Myofascial dry needling (MDN) is a treatment modality that is used by Myotherapists to treat musculoskeletal dysfunction and pain (Atkinson, P & Sager, E 2010). Dry needling is also used by other health care practitioners such as Physiotherapists and Osteopaths.

Myofascial dry needling incorporates the use of single, sterile solid needles with the specific purpose of treating dysfunction within the myofascial system of the human body. Myofascial dry needling is used to eliminate myofascial trigger points associated with dysfunction and pain syndromes (Finando, D & Finando, S 2005).

A myofascial trigger point is a hyperirritable “knot” within a tight band of muscle tissue that when compressed causes pain and can also cause pain referral, tenderness and other symptoms (Travell & Simons 1999).

Many patients confuse Myofascial Dry Needling with Acupuncture. Acupuncture is one of the modalities of Traditional Chinese Medicine (TCM). TCM deals with acupuncture points that lie on meridians or energy lines. Acupuncturists insert needles into acupoints on specific anatomical locations of the body and treat a range of various pathological conditions (Finando, D & Finando, S 2005). As Myotherapists, according to Atkinson & Sager (2010) our treatment aim is ‘to recognise, treat and resolve myofascial trigger points associated with myofascial pain syndromes’. We as Myotherapists do not claim to know how to practice acupuncture.

Myofascial dry needling when performed correctly is a safe and effective treatment modality that can have very positive results dealing with chronic pain and myofascial dysfunction (Simons, D 2002). Patients may report feeling the prick of the needle when inserted but most symptoms vary depending on the individual’s experience. Some symptoms may include a dull ache at the site of the needle, a strong ache down the referral pain pathway, pins and needles, heat or no feeling at all. Myofascial trigger points can occur in any muscle throughout the body depending (Finando, D & Finando, S 2005). Acupuncturists may use multiple needles to obtain the result they want however MDN typically only uses one needle per myofascial trigger point promoting a twitch response.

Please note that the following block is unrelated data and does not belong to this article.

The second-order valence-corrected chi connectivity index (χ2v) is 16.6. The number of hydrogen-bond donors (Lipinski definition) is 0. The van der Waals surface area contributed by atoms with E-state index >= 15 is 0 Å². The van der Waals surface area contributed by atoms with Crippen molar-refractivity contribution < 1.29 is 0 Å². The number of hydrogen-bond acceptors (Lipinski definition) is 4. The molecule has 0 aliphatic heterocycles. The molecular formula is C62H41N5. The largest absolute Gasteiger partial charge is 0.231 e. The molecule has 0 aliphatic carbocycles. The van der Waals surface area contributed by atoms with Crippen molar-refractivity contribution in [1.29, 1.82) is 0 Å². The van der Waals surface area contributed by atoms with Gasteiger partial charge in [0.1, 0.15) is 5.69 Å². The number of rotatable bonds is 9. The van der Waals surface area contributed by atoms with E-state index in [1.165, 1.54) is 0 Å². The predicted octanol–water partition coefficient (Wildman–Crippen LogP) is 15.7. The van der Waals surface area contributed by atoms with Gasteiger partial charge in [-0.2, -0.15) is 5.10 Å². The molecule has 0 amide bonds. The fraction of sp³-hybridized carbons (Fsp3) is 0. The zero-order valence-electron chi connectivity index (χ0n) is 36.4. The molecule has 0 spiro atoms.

Some possible side effects of MDN can include the following;

  • Post treatment soreness
  • General feeling of being tired or fatigued
  • Increased pain and/or stiffness

Recommendations post treatment varies depending on the individual’s response to Myofascial Dry Needling. Your Myotherapist may suggest applying heat or ice to the area, gentle stretches and changes in activities for 24 hours post treatment.

There are some conditions and medications that are contraindicated with Myofascial Dry Needling. Some of these include (Atkinson, P & Sager, E 2010);

  • Pregnancy
  • Epilepsy
  • Cancer
  • Bleeding Disorders
  • Aneurism
  • Anticoagulant medications (blood thinners)
  • Communication impairment
  • Sensory impairment

If you are unsure whether Myofascial Dry Needling is worth while or could potentially help your condition/s, discuss it with your Myotherapist informing them of any medications you are currently taking or conditions that either you or your family have a history of.

By Caitlin Smith – Elite Myotherapist


Course notes, Myofascial Dry Needling, Advance Diploma of Remedial Massage (Myotherapy), RMIT University, City Campus, Melbourne, Australia, Semester 1 2010, compiled by Priya Atkinson & Elizabeth Sager
Finando, D & Finando, S, 2005, Trigger Point Therapy for Myofascial Pain, Healing Arts Press, Vermont, USA
Simons, D, 2002, ‘Understanding effective treatment of myofascial trigger points’, Journal of Bodywork and Movement Therapy, vol. 6, issue 2, pp. 81- 8
SportsCare Physical Therapy, 2010
Travell, J & Simons, D, 1999, Myofascial Pain and Dysfunction: The Trigger Point Manual, 2nd ed. Volume 1, Williams & Wilkins USA